DSO

Arts & Culture
3:34 pm
Tue February 25, 2014

Steven Spielberg to join Detroit Symphony for benefit

Detroit Symphony Orchestra
www.DSO.org

DETROIT – Director Steven Spielberg and composer John Williams will join the Detroit Symphony Orchestra for a special benefit concert on June 14.

Williams will conduct the DSO as it performs selections from some of his most popular scores, including "Star Wars," "Harry Potter," "Jaws," "E.T.," "Indiana Jones," "Schindler's List" and more.

Spielberg will join Williams to host the second half of the evening. He'll present selections from his decades-long artistic collaboration with Williams, including selected film clips projected on an oversized screen above the orchestra.

Tickets will be available starting April 14 for the concert, which will benefit the Detroit Symphony. Both Spielberg and Williams are donating their services for the event.

Williams last conducted the DSO in 2008.

Politics & Culture
5:05 pm
Wed May 8, 2013

Stateside for Tuesday, May 7th, 2013

On today's show: The U.S. Senate seat is open in Michigan come 2014. It's just sitting there for the taking. So, just who will take over the job opening after Carl Levin's retirement?

We'll speak with Congressman Gary Peters - Democrat - who has announced that he wants the job - and, we'll speak with a Republican strategist about why Republicans have yet to jump in the race. Just what does it mean for the GOP's chances if a candidate takes too long to announce?

And, then, later in the hour: a conversation with the music director of the Detroit Symphony Orchestra: Maestro Leonard Slatkin. He's in New York as the DSO plays Carnegie Hall.

But first we go to Lansing where we've been following a bill that's working its way through the State Legislature.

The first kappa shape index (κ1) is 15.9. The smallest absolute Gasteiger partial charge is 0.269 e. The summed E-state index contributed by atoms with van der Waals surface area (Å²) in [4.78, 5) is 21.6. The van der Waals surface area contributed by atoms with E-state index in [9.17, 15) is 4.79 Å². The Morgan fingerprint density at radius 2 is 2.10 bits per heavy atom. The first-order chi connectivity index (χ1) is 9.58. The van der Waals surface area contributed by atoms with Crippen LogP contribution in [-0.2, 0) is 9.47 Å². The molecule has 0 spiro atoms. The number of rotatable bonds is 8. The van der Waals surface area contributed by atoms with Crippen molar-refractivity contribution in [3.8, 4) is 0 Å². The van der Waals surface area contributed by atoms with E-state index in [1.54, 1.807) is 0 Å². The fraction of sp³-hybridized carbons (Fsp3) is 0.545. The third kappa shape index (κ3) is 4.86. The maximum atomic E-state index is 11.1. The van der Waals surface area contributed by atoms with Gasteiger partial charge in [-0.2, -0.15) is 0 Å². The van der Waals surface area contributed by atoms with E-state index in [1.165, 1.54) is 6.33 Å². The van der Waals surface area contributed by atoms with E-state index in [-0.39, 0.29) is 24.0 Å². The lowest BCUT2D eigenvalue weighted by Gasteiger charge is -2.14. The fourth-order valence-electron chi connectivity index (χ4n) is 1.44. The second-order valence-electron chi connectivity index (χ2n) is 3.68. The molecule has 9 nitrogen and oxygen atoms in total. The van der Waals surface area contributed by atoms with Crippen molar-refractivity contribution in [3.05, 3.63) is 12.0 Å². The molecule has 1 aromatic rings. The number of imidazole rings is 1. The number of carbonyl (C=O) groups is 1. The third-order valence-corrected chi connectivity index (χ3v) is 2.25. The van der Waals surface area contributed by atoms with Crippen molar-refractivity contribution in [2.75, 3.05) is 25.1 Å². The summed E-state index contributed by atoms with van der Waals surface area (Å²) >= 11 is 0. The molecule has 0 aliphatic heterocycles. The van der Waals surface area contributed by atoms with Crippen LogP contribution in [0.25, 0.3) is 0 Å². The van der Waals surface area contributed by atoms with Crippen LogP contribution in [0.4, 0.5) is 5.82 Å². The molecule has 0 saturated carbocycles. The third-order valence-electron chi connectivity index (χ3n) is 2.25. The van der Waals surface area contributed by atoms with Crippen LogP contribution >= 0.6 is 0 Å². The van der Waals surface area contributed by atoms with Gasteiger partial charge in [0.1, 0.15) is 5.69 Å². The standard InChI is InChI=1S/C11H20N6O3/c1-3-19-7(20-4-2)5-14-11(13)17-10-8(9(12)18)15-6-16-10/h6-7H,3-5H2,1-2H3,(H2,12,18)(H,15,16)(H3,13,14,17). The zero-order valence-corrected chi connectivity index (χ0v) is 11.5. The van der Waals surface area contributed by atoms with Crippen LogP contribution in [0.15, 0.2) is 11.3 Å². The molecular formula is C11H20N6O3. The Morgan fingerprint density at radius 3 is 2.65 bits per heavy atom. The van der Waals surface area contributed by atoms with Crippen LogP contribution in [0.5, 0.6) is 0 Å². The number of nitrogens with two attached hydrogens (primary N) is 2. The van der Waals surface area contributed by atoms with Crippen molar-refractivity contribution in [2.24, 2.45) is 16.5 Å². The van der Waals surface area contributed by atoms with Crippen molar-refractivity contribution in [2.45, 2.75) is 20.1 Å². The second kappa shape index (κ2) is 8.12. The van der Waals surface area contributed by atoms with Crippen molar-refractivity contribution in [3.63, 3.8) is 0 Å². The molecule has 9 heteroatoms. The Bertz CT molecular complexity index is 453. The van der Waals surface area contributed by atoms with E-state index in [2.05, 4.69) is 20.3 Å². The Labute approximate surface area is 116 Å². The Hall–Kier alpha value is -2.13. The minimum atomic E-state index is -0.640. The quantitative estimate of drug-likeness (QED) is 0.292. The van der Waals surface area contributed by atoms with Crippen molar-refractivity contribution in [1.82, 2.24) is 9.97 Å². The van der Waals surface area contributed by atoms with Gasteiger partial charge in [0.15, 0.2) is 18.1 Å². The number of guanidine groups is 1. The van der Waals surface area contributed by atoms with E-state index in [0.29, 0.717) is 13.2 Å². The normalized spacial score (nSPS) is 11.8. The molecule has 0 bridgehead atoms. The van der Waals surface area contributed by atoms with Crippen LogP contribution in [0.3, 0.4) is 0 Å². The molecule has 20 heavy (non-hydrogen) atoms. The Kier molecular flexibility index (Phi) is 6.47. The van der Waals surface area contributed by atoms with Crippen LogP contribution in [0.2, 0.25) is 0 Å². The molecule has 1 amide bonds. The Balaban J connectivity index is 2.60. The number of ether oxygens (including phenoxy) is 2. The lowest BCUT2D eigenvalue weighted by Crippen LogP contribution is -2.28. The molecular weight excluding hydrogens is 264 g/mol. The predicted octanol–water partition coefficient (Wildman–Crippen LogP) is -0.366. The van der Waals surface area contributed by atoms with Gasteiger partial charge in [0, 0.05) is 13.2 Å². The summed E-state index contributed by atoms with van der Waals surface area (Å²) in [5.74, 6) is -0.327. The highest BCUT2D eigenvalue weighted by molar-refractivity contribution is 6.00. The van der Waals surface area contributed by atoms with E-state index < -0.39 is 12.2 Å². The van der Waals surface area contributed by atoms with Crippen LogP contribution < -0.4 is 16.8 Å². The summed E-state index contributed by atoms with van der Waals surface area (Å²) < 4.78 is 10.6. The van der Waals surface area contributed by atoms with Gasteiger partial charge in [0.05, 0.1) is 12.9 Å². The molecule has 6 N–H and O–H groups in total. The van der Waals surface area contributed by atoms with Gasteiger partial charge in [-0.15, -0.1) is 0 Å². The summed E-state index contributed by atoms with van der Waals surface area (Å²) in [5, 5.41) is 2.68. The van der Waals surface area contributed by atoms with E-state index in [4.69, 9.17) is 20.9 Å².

The legislation would require people getting welfare benefits to pass a drug test in order to receive those benefits. The substance abuse screening would be required if there's "reasonable suspicion" that the person is using illegal drugs.

State Representative Jeff Farrington (R-Utica) sponsored the bill in the House. He says the government should not pay for people's drug habits.

Stateside
5:11 pm
Tue May 7, 2013

The Detroit Symphony Orchestra plays Carnegie Hall

Maestro Leonard Slatkin conducting the Detroit Symphony Orchestra.
Leonard Slatkin

It’s been 17 years since the Detroit Symphony Orchestra has graced the stage of one of the most famous concert halls in the world - Carnegie Hall.

So it was big news for Michigan’s cultural scene when the DSO became one of the symphony orchestras chosen for the 2013 "Spring for Music." It's one week, five orchestras, and six concerts at Carnegie Hall.
 
The DSO will perform two separate programs - one on May 9th, the second on May 10th.
 
The music director of the Detroit Symphony Orchestra, Maestro Leonard Slatkin, joined us from New York City today.

Listen to the full interview above.

Arts & Culture
3:19 pm
Fri May 11, 2012

DSO hosts Kid Rock Saturday

Maia C Flickr

The Detroit Symphony Orchestra will accompany Kid Rock in a benefit concert. The orchestra is carrying a 54-million dollar debt. The goal of the event is to raise 1-million dollars for the orchestra. That money will be used for community outreach and education efforts. The concert will be at the Fox Theater Saturday night. Paul Hogle is the Executive Vice President of the DSO. He says while the DSO has faced struggles, he's optimistic of the orchestra's future.

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Arts/Culture
4:22 pm
Mon February 27, 2012

Kid Rock to headline benefit concert for Detroit Symphony Orchestra

Photo courtesy of KidRock.com

An unlikely musical guest will headline a one-night-only concert in May to benefit the Detroit Symphony Orchestra.

Michigan musician and rapper Kid Rock will headline the fundraising concert. The goal is to raise $1 million for the DSO; the orchestra faces a deficit of more than a $2 million this year.

Kid Rock will share the stage with his own Twisted Brown Trucker band and the DSO. They’ll play orchestral arrangements of some of Kid Rock’s hits, with DSO music director Leonard Slatkin conducting.

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Arts/Culture
3:00 pm
Mon February 20, 2012

Detroit Symphony to host summer camp for metro Detroit teens

DSO musicians rehearse on stage at Orchestra Hall
Jennifer Guerra Michigan Radio

Detroit Symphony Orchestra musicians will share their expertise with metro Detroit teenagers at a new summer music camp.